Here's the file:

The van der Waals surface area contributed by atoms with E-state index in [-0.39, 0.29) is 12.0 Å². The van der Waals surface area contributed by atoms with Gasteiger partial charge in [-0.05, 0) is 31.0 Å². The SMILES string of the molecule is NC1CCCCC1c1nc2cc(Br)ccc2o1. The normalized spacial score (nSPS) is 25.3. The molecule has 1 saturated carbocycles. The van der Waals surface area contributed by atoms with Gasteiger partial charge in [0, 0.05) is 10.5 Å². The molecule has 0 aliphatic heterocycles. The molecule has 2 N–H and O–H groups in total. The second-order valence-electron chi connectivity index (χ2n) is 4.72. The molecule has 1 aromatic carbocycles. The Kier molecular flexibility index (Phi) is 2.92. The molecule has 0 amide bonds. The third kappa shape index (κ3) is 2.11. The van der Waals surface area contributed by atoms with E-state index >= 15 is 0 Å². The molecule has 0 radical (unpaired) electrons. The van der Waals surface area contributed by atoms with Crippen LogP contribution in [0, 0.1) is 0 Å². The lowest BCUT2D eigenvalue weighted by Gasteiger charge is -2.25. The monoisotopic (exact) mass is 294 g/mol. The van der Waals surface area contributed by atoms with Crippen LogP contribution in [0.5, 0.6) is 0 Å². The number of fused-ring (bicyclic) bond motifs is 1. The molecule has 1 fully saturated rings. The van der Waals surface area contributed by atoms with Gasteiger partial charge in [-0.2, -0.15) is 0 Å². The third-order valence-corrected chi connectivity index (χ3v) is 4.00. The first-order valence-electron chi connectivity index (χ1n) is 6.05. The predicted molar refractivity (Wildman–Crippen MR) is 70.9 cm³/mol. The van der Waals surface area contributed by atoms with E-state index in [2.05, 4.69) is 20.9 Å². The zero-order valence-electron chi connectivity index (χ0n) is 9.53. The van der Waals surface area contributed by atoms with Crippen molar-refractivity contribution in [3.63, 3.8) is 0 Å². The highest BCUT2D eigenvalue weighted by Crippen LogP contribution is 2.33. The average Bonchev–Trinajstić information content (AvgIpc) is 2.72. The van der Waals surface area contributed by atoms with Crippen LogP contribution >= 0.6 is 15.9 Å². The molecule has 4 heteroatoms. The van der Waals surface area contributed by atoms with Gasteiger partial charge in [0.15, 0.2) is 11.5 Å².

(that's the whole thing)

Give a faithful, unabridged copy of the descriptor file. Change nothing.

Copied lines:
The van der Waals surface area contributed by atoms with E-state index in [-0.39, 0.29) is 12.0 Å². The van der Waals surface area contributed by atoms with Gasteiger partial charge in [-0.05, 0) is 31.0 Å². The SMILES string of the molecule is NC1CCCCC1c1nc2cc(Br)ccc2o1. The normalized spacial score (nSPS) is 25.3. The molecule has 1 saturated carbocycles. The van der Waals surface area contributed by atoms with Gasteiger partial charge in [0, 0.05) is 10.5 Å². The molecule has 0 aliphatic heterocycles. The molecule has 2 N–H and O–H groups in total. The second-order valence-electron chi connectivity index (χ2n) is 4.72. The molecule has 1 aromatic carbocycles. The Kier molecular flexibility index (Phi) is 2.92. The molecule has 0 amide bonds. The third kappa shape index (κ3) is 2.11. The van der Waals surface area contributed by atoms with E-state index >= 15 is 0 Å². The molecule has 0 radical (unpaired) electrons. The van der Waals surface area contributed by atoms with Crippen LogP contribution in [0, 0.1) is 0 Å². The lowest BCUT2D eigenvalue weighted by Gasteiger charge is -2.25. The monoisotopic (exact) mass is 294 g/mol. The van der Waals surface area contributed by atoms with Crippen LogP contribution in [0.5, 0.6) is 0 Å². The number of fused-ring (bicyclic) bond motifs is 1. The molecule has 1 fully saturated rings. The van der Waals surface area contributed by atoms with Gasteiger partial charge in [-0.2, -0.15) is 0 Å². The third-order valence-corrected chi connectivity index (χ3v) is 4.00. The first-order valence-electron chi connectivity index (χ1n) is 6.05. The predicted molar refractivity (Wildman–Crippen MR) is 70.9 cm³/mol. The van der Waals surface area contributed by atoms with E-state index in [2.05, 4.69) is 20.9 Å². The zero-order valence-electron chi connectivity index (χ0n) is 9.53. The van der Waals surface area contributed by atoms with Crippen molar-refractivity contribution in [3.63, 3.8) is 0 Å². The highest BCUT2D eigenvalue weighted by Crippen LogP contribution is 2.33. The average Bonchev–Trinajstić information content (AvgIpc) is 2.72. The van der Waals surface area contributed by atoms with Crippen LogP contribution >= 0.6 is 15.9 Å². The molecule has 4 heteroatoms. The van der Waals surface area contributed by atoms with Gasteiger partial charge in [0.15, 0.2) is 11.5 Å².